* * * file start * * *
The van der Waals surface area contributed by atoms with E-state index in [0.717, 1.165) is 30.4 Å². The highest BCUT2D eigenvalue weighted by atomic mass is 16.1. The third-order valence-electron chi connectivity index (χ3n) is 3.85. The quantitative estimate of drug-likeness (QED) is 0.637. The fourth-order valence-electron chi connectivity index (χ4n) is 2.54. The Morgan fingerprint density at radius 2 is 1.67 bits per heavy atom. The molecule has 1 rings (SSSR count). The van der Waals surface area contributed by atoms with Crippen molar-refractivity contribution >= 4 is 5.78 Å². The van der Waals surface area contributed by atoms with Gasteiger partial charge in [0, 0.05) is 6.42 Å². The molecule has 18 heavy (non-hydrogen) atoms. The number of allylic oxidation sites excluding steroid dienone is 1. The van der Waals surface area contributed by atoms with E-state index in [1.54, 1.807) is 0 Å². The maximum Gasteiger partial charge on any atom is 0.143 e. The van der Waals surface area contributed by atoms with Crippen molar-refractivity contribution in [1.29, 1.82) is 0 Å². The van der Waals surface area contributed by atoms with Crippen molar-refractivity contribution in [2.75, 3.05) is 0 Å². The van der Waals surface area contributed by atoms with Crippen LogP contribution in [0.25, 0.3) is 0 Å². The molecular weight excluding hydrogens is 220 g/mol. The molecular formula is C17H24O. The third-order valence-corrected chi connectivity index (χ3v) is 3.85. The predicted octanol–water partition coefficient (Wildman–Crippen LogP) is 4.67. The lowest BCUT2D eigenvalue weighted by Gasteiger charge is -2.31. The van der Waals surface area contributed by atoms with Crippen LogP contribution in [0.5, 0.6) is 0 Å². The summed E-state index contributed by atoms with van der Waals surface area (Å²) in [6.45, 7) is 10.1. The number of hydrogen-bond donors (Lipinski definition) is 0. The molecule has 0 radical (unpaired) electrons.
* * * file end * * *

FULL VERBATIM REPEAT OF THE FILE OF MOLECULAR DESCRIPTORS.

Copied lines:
The van der Waals surface area contributed by atoms with E-state index in [0.717, 1.165) is 30.4 Å². The highest BCUT2D eigenvalue weighted by atomic mass is 16.1. The third-order valence-electron chi connectivity index (χ3n) is 3.85. The quantitative estimate of drug-likeness (QED) is 0.637. The fourth-order valence-electron chi connectivity index (χ4n) is 2.54. The Morgan fingerprint density at radius 2 is 1.67 bits per heavy atom. The molecule has 1 rings (SSSR count). The van der Waals surface area contributed by atoms with Crippen molar-refractivity contribution >= 4 is 5.78 Å². The van der Waals surface area contributed by atoms with Gasteiger partial charge in [0, 0.05) is 6.42 Å². The molecule has 18 heavy (non-hydrogen) atoms. The number of allylic oxidation sites excluding steroid dienone is 1. The van der Waals surface area contributed by atoms with E-state index in [1.54, 1.807) is 0 Å². The maximum Gasteiger partial charge on any atom is 0.143 e. The van der Waals surface area contributed by atoms with Crippen molar-refractivity contribution in [1.29, 1.82) is 0 Å². The van der Waals surface area contributed by atoms with Crippen molar-refractivity contribution in [2.75, 3.05) is 0 Å². The van der Waals surface area contributed by atoms with Crippen LogP contribution in [0.25, 0.3) is 0 Å². The molecular weight excluding hydrogens is 220 g/mol. The molecular formula is C17H24O. The third-order valence-corrected chi connectivity index (χ3v) is 3.85. The predicted octanol–water partition coefficient (Wildman–Crippen LogP) is 4.67. The lowest BCUT2D eigenvalue weighted by Gasteiger charge is -2.31. The van der Waals surface area contributed by atoms with Crippen LogP contribution in [0.5, 0.6) is 0 Å². The summed E-state index contributed by atoms with van der Waals surface area (Å²) in [6.45, 7) is 10.1. The number of hydrogen-bond donors (Lipinski definition) is 0. The molecule has 0 radical (unpaired) electrons.